Interview: Mike Rapaport discusses his documentary featuring A Tribe Called Quest

Michael Rapaport, known for his roles on television and in film including on Prison Break and Boston Legal as well as in Special, SLC Punk, Hitch, and many others, makes his directorial debut with Beats, Rhymes & Life which illuminates the history and legacy of the rap group A Tribe Called Quest which is released by Sony Pictures Classics this Friday. I had the fortune to sit down with him in a roundtable interview a few weeks ago where we discussed the controversy surrounding the film, his inspiration for crafting a documentary, the experience of growing up in New York as a beat boy, and his favorite music films. Continue reading for a transcript of the full, unedited interview which features questions from a number of journalists including myself.

So what I was saying is that I read his [Unknown Interviewer #1’s] article who said I pitched the idea of doing the documentary to Tracy Edkins who was probably smart not to indulge that idea because I probably wouldn’t have been ready to do it at the time.

How long ago was that?

Like 11 or 12 years ago on Gamble and Huff.

Okay.

And I had read a article he [Unknown Interviewer #1] wrote about Gamble and Huff today and one of the things he mentions is there’s no Scorsese documentary. Now I would say I’m not Scorsese but I was curious about Gamble and Huff and their story. And it was this same curiosity that I had about A Tribe Called Quest.

Sure.

It was the exact same kind of thing. You think about it and you want to do it and you know you have some access and you ask. Now obviously I didn’t pull that off but just to jump into whatever you guys want to talk about, that curiosity about A Tribe Called Quest was the same thing. It was just funny that you mentioned that specific thing in the article which I liked. When I was in the car Gamble and Huff is so Philadelphia and for me I’ve always loved this city. I got introduced to Philadelphia when I was 7. I saw Rocky and that movie completely changed my life. That was the first movie that ever made an impression on me so I love this city and always had an affinity for it. I fell in the love with the Sixers because of Dr. J and the Broad Street Bullies because of Bobby Clark but Rocky was – I always say that’s my favorite movie of all time, the impression it made on me and these images of Philadelphia going through my head.

Mind if I ask just to start what then, coming up as a beat boy coming up in the hip-hop world, what was a New Yorker’s impression of the Philly hip-hop scene?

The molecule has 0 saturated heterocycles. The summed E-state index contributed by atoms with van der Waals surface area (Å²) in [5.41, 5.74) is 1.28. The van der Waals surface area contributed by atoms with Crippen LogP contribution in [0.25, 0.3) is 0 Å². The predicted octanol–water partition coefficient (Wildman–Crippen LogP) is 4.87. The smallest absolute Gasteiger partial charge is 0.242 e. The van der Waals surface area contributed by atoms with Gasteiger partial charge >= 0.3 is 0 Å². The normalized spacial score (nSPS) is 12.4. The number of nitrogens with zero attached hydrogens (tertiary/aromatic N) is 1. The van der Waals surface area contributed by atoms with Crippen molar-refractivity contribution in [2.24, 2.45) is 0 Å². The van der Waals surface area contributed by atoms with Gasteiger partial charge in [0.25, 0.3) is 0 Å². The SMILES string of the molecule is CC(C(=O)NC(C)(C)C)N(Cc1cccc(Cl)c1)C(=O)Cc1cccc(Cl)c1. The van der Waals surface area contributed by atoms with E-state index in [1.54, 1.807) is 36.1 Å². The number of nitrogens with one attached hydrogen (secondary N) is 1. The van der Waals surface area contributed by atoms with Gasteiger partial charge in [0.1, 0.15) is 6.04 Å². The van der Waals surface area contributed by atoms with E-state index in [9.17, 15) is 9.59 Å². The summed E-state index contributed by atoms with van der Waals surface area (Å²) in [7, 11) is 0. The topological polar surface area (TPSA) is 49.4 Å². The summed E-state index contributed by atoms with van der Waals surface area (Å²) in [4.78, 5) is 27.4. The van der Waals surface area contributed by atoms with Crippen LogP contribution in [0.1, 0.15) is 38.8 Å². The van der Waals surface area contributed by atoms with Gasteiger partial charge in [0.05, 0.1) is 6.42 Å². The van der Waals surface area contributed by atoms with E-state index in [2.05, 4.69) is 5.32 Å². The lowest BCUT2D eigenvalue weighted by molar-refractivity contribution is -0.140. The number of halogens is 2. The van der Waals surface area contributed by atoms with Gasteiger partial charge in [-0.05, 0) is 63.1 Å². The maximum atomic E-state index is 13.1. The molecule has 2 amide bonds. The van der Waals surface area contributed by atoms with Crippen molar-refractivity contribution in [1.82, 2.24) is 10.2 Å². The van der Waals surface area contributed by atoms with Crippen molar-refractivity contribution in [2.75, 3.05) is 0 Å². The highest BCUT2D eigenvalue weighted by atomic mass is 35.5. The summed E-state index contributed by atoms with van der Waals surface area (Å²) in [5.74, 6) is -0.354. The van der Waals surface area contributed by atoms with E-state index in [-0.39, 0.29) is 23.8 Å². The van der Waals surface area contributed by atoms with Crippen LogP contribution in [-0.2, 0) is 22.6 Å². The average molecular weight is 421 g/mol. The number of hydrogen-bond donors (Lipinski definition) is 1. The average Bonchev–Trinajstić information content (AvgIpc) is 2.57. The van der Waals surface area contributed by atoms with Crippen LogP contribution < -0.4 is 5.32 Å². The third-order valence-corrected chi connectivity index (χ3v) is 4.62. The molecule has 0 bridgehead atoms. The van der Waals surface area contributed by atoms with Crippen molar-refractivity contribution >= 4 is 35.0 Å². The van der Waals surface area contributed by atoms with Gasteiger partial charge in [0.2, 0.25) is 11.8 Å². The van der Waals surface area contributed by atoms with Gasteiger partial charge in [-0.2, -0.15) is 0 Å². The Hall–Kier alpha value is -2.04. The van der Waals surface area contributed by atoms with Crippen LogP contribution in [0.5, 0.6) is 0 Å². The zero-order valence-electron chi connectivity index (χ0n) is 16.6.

The first impression of Philadelphia hip-hop was in I’m pretty sure it was the summer of either 85 or 86 you have to check the date. Just like in the Tribe movie, I was listening to either DJ Red Alert or Mr. Magic and there was alive show (which was rare) of DJ Jazzy Jeff and the Fresh Prince and he had this beatboxer named… the fuck is his name? But the impression was… first of all the way should I call him The Fresh Prince or should I call him Will Smith at this point?

He was the prince then.

The way The Fresh Prince spoke he had no accent. He almost he spoke like… he sounded like a white dude. You know what I mean? And he’s beat boxing he was rhyming; they were rhyming really fast and they had this crazy show that you couldn’t see you were just hearing. It was a live telecast from Union Square which is a big club or something and they had this beatboxer Ready Rock C and he was doing these crazy beats and Jazzy Jeff was like… and the DJ at that time was so important – it was so much a part of the group which has now become extinct. So that was the first impression of Philly hip-hop because they were representing West Philly but the way he spoke didn’t sound like a rapper. It almost sounded like a white dude but he was flowing and they had this crazy DJ and this really way ahead of its time beatboxer. That was my first impression of Philadelphia hip-hop.

Cool. Do you mind if I get some pictures during this?

No, do what you want to.

You did a great job of capturing the individual personalities of the members…

Thank you.

…and interpersonal dynamics of the members. What came as the biggest surprise to you?

The biggest surprise to me that I learned about them or the biggest surprise in making the movie?

Both.

Okay, the biggest surprise that I learned about them. I mean, I was unaware of the depths of what Phife was going through health-wise. I’m a fan, obviously, and I’m also a fan who kind of had the inside scoop because I know Q-Tip. But I didn’t know Phife so that was the biggest surprise and just the deterioration that his body had gone through from the diabetes and obviously the happenstance of starting to do this movie before he was given his kidney transplant. If you met Phife he’s very open now and probably doing this movie has helped him be more candid about it – I’m not patting myself on the back but he’s had to talk about it so much. He’s a low-key guy so I didn’t expect him to talk to me about that. The first time he told me about the whole run of what he’s suffered with the diabetes for the last 8 or 10 years was on-camera in the movie and it’s in the actual film. So that was my biggest surprise.